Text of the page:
US Judge scraps Oakland, California ban on coal shipments

SAN FRANCISCO (AP) – A federal judge in California on Tuesday struck down the city of Oakland’s ban on coal shipments at a proposed cargo terminal, siding with a developer who wants to use the site to transport Utah coal to Asia.

In a scathing ruling, US District Judge Vince Chhabria in San Francisco said the information the city relied on to conclude that coal operations would pose a substantial health or safety danger to the public was “riddled with inaccuracies” and “faulty analyses, to the point that no reliable conclusion about health or safety dangers could be drawn from it.”

The decision cheered coal proponents while opponents said they would continue to fight for cleaner air. Oakland is reviewing its options and may appeal, said Justin Berton, a spokesman for Mayor Libby Schaaf.

The issue over coal has rocked then San Francisco Bay Area city that is environmentally friendly but also economically depressed in spots.

City leaders approved construction of a rail and marine terminal in 2013 as part of a larger makeover of an Army base that was shuttered in 1999. The USD250 million project in west Oakland is expected to bring thousands of jobs to a historically African-American neighbourhood that is among the poorest and most polluted in the region.

Oakland officials said coal was never mentioned as a possibility but lawyers for developers said city officials always knew there would be a mix of goods, including coal.

File photo shows the former Oakland Army Base pier with the Port of Oakland in the background in Oakland, California. – PHOTOS: AP
A federal judge in California struck down the city of Oakland’s ban on coal shipments at a proposed cargo terminal, siding with a developer who wants to use the site to transport Utah coal to Asia

Concerned about pollution caused by coal dust, the city moved in 2016 to ban shipments of coal and petroleum coke, a solid derived from oil refining. The decision came after Utah lawmakers approved a USD53 million investment to help ship the state’s coal through Oakland to Asia.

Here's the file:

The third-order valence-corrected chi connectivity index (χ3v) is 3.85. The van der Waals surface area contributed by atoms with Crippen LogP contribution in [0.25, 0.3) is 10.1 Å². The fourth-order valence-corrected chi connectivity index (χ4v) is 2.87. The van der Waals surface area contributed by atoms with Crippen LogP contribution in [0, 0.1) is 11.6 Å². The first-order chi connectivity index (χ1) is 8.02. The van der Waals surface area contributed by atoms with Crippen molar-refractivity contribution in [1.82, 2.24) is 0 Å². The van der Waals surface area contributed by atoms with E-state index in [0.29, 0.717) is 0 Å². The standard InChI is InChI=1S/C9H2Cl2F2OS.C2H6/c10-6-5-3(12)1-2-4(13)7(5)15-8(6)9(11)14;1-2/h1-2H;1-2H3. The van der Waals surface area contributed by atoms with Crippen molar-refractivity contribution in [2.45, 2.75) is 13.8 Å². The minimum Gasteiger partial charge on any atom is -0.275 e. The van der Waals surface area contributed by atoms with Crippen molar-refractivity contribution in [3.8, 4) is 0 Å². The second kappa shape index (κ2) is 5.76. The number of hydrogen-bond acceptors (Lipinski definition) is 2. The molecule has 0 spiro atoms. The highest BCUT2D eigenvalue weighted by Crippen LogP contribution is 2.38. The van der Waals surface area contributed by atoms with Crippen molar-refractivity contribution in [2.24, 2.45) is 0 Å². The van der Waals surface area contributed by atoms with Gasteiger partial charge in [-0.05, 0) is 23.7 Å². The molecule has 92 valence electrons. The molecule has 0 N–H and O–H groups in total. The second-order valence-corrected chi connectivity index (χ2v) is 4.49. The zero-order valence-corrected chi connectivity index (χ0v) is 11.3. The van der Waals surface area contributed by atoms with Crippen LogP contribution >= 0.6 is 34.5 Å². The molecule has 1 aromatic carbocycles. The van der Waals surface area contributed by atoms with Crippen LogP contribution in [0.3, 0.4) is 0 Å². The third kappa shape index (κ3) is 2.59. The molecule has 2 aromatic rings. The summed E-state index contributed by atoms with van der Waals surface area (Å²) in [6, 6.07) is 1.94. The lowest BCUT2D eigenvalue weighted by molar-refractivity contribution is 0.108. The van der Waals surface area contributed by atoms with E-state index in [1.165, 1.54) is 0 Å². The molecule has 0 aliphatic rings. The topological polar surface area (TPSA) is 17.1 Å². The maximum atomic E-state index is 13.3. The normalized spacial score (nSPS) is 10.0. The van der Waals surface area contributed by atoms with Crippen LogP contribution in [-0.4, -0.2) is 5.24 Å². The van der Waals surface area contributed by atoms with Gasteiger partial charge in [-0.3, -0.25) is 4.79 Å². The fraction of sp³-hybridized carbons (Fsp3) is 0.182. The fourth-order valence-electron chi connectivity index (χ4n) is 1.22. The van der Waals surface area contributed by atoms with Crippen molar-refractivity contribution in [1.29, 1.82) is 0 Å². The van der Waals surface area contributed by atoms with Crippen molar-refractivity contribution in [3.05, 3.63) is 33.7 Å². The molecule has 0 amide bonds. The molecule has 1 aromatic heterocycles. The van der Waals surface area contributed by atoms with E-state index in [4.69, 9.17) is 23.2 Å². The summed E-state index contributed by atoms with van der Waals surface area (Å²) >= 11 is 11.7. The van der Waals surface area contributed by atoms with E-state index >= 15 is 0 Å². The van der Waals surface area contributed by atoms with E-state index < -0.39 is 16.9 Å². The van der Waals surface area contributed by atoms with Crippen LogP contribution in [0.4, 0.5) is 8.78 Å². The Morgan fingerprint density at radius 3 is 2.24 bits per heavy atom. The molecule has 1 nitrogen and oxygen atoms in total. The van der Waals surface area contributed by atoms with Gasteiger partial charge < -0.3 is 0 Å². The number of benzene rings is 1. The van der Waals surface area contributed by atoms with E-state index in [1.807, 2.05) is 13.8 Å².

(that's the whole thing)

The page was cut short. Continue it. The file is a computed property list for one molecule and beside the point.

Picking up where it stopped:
Utah Senator David Hinkins, a Republican who represents coal-producing counties, applauded the decision on Tuesday. “It would be good for my little depressed area,” he said.

Many Utah mines are now shipping through Mexico to reach markets in Japan and Korea, as the US market wanes, but a California shipping point would be closer and less expensive, he said.

Utah’s USD53 million would still be on the table, pending a committee approval, he said.

The government-watchdog group Alliance for a Better Utah, meanwhile, said they were disappointed in the ruling, and said the public money would be better spent on local water systems or fire trucks rather than the port.

In a statement, Schaaf vowed to continue the fight. Alex Katz, chief of staff to Oakland’s city attorney, said they will discuss options with the City Council.

One of the developers of the project is Phil Tagami, a close friend of California Governor and former Oakland Mayor Jerry Brown. The governor’s environmental efforts have made him a global leader in the fight against climate change, but he hasn’t spoken out publicly against the project.